Tag Archives: virtualisation

VirtualBox continues to innovate, 3.1 released

I’m really impressed with Sun’s VirtualBox. Ever since they bought it from Innotek the development has not stood still. Today it’s probably one of the easiest to use and most popular virtualisation technologies, especially on the desktop. Sure, there are closed source bits which is annoying (USB and Remote Desktop support), but that aside, the project has really been innovating.

Now version 3.1 is out and it has some high-end features which might make VMware a little nervous:

VirtualBox 3.1, introduced Nov. 30, offers what Sun officials call “teleportation” capabilities. The software enables businesses to move a running VM between hosts that are running different operating systems, are different classes of computers—including moving from a server to a client—and running different processors, such as chips from Intel and Advanced Micro Devices.

The VMs can be moved uninterrupted when a physical host needs to be brought down.

The grass roots have also been improved:

In addition, VirtualBox 3.1 offers enhanced execution speed—including a 30 percent improvement in memory handling over the previous version of VirtualBox—upgraded network performance that offers better throughput and reduced CPU cycles through a new high-speed, paravirtualized network driver, and a new two-dimensional video acceleration feature for Windows VMs. It also includes better snapshotting features, according to Sun officials.

Here’s the list of new features:

* Teleportation (aka live migration); migrate a live VM session from one host to another (see the manual for more information)
* VM states can now be restored from arbitrary snapshots instead of only the last one, and new snapshots can be taken from other snapshots as well (“branched snapshots”; see the manual for more information)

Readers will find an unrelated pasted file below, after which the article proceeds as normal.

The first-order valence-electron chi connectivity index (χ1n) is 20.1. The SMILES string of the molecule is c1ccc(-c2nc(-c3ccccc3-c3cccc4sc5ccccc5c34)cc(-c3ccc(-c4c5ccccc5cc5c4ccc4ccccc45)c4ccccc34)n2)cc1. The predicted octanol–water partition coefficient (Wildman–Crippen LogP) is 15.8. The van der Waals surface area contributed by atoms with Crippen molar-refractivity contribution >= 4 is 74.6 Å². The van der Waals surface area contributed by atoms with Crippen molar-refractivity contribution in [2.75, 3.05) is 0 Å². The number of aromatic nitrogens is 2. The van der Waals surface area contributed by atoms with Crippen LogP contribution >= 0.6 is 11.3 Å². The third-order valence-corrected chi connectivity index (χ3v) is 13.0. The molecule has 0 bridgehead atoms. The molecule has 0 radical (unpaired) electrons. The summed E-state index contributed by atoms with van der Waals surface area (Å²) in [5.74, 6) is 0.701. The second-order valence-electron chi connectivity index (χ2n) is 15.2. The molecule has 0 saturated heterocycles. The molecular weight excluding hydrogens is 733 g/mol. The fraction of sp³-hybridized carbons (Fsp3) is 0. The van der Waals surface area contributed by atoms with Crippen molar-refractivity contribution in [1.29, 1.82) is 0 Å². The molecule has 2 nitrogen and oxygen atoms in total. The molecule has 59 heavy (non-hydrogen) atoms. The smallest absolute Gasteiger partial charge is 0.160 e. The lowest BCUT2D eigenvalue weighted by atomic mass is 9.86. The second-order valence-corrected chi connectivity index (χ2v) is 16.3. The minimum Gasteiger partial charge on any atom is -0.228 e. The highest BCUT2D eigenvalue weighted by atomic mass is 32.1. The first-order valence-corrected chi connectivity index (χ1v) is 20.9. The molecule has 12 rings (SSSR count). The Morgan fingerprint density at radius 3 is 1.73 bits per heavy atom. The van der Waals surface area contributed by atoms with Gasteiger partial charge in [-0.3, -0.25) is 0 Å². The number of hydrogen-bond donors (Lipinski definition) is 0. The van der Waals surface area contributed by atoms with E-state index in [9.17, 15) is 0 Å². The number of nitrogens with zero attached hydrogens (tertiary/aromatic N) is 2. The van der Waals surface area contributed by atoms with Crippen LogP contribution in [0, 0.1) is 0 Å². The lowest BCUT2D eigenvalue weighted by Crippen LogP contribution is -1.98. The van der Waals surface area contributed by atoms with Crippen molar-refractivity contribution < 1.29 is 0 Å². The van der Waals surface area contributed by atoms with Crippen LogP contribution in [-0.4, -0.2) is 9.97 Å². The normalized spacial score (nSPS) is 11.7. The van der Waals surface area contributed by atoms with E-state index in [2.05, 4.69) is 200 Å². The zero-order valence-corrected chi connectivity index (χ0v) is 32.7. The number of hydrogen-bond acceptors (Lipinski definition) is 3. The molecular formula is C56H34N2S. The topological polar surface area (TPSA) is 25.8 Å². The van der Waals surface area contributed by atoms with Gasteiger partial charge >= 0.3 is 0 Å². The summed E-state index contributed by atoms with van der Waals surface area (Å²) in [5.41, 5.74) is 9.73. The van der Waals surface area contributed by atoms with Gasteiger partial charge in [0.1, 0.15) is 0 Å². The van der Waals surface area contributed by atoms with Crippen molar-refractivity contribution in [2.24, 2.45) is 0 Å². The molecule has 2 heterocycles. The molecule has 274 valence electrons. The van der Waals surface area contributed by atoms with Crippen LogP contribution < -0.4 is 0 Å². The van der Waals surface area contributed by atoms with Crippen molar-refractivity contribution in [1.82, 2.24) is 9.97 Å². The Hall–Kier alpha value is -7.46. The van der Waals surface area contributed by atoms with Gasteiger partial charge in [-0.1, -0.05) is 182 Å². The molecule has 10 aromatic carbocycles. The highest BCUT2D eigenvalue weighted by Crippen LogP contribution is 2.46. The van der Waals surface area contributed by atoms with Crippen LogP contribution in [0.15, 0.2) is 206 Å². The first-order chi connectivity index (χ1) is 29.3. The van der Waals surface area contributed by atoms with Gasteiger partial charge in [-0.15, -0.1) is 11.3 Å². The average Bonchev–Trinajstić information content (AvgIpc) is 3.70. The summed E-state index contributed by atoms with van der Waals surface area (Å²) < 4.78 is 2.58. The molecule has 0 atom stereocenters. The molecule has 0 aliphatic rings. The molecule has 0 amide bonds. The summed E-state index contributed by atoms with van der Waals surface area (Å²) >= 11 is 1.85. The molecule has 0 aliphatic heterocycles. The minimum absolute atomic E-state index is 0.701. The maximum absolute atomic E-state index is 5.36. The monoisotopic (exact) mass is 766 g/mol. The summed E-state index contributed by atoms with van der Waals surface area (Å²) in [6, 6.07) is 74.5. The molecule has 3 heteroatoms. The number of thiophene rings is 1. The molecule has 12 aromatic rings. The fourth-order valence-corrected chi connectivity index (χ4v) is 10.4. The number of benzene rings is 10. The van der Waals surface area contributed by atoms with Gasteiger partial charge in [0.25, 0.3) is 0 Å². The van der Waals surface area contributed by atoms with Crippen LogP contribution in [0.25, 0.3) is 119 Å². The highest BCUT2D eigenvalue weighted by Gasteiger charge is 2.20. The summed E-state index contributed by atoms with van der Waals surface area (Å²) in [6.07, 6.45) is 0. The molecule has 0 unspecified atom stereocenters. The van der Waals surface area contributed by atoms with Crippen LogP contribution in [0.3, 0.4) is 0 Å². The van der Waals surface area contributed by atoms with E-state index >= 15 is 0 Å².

* 2D video acceleration for Windows guests; use the host video hardware for overlay stretching and color conversion (see the manual for more information)
* More flexible storage attachments: CD/DVD drives can be attached to an arbitrary IDE controller, and there can be more than one such drive (the manual for more information)
* The network attachment type can be changed while a VM is running
* Complete rewrite of experimental USB support for OpenSolaris hosts making use of the latest USB enhancements in Solaris Nevada 124 and higher
* Significant performance improvements for PAE and AMD64 guests (VT-x and AMD-V only; normal (non-nested) paging)
* Experimental support for EFI (Extensible Firmware Interface; see the manual for more information)
* Support for paravirtualized network adapters (virtio-net; see the manual for more information)

Now, if only OpenOffice.org innovated like VirtualBox..

Linux on Mac Pro with multiple drives

Update: This is possible using EFI only installs, yay!

The Apple Mac Pro at work has four bays for 3.5″ hard drives. My plan was to have OS X on the main drive with Linux on a secondary drive for virtualised environments. Native Linux could run on drives in the other slots if necessary.

I installed OS X on the primary drive and install rEFIt to manage all operating systems. So far so good.

Next I installed Fedora 12 on the secondary drive, but no matter the installation layout (whether MBR or GPT) I couldn’t for the life of me get rEFIt to boot it.

The install would be detected and come up in the pretty menu, but booting it resulted in a completely black screen. Nothing I tried seemed to fix the issue (for some reason even a single drive with Linux and EFI only wouldn’t work).

At my wits end I decided to Google the issue and came across an entry in the Debian wiki which explains my issue:

rEFIt assumes that you have only one disk drive. If you try and install linux onto a secondary drive, you will probably have found that rEFIt lets you try and boot your newly-minted linux partition/drive, only for you to get a “Missing operating system” error message. This is actually a Syslinux error message. What happens is that rEFIt looks on the primary disk for an MBR record, fails to find one (obviously!), so sticks the syslinux MBR onto the primary disk, and tries to boot that.